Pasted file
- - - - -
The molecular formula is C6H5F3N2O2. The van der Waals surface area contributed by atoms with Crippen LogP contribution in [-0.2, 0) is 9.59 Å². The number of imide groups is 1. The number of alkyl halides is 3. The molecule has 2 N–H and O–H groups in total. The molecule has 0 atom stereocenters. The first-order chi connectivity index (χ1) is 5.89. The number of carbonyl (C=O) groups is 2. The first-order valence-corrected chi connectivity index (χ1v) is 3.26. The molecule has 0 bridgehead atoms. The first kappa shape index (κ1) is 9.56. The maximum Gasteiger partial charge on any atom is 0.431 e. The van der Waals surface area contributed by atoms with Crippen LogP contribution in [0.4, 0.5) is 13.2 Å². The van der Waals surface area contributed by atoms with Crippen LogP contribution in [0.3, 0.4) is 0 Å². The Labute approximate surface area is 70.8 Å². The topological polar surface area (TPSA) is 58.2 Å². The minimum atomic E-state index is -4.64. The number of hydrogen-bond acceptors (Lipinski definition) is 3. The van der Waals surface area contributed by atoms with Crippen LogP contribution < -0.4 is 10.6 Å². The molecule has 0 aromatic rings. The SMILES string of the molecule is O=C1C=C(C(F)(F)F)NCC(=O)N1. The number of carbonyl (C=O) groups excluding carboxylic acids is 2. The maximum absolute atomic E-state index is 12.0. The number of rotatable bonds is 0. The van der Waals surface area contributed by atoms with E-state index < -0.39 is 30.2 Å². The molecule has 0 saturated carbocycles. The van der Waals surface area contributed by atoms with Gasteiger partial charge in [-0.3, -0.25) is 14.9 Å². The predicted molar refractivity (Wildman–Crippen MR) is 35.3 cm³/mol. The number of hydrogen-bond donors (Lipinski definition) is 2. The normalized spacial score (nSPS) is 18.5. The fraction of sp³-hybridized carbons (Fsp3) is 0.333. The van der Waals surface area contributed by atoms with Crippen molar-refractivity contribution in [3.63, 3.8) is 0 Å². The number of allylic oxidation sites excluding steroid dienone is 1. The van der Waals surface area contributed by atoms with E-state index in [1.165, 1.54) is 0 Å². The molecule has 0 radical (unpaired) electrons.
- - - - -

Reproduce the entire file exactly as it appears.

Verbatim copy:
The molecular formula is C6H5F3N2O2. The van der Waals surface area contributed by atoms with Crippen LogP contribution in [-0.2, 0) is 9.59 Å². The number of imide groups is 1. The number of alkyl halides is 3. The molecule has 2 N–H and O–H groups in total. The molecule has 0 atom stereocenters. The first-order chi connectivity index (χ1) is 5.89. The number of carbonyl (C=O) groups is 2. The first-order valence-corrected chi connectivity index (χ1v) is 3.26. The molecule has 0 bridgehead atoms. The first kappa shape index (κ1) is 9.56. The maximum Gasteiger partial charge on any atom is 0.431 e. The van der Waals surface area contributed by atoms with Crippen LogP contribution in [0.4, 0.5) is 13.2 Å². The van der Waals surface area contributed by atoms with Crippen LogP contribution in [0.3, 0.4) is 0 Å². The Labute approximate surface area is 70.8 Å². The topological polar surface area (TPSA) is 58.2 Å². The minimum atomic E-state index is -4.64. The number of hydrogen-bond acceptors (Lipinski definition) is 3. The van der Waals surface area contributed by atoms with Crippen LogP contribution < -0.4 is 10.6 Å². The molecule has 0 aromatic rings. The SMILES string of the molecule is O=C1C=C(C(F)(F)F)NCC(=O)N1. The number of carbonyl (C=O) groups excluding carboxylic acids is 2. The maximum absolute atomic E-state index is 12.0. The number of rotatable bonds is 0. The van der Waals surface area contributed by atoms with E-state index < -0.39 is 30.2 Å². The molecule has 0 saturated carbocycles. The van der Waals surface area contributed by atoms with Gasteiger partial charge in [-0.3, -0.25) is 14.9 Å². The predicted molar refractivity (Wildman–Crippen MR) is 35.3 cm³/mol. The number of hydrogen-bond donors (Lipinski definition) is 2. The normalized spacial score (nSPS) is 18.5. The fraction of sp³-hybridized carbons (Fsp3) is 0.333. The van der Waals surface area contributed by atoms with Crippen molar-refractivity contribution in [3.63, 3.8) is 0 Å². The number of allylic oxidation sites excluding steroid dienone is 1. The van der Waals surface area contributed by atoms with E-state index in [1.165, 1.54) is 0 Å². The molecule has 0 radical (unpaired) electrons.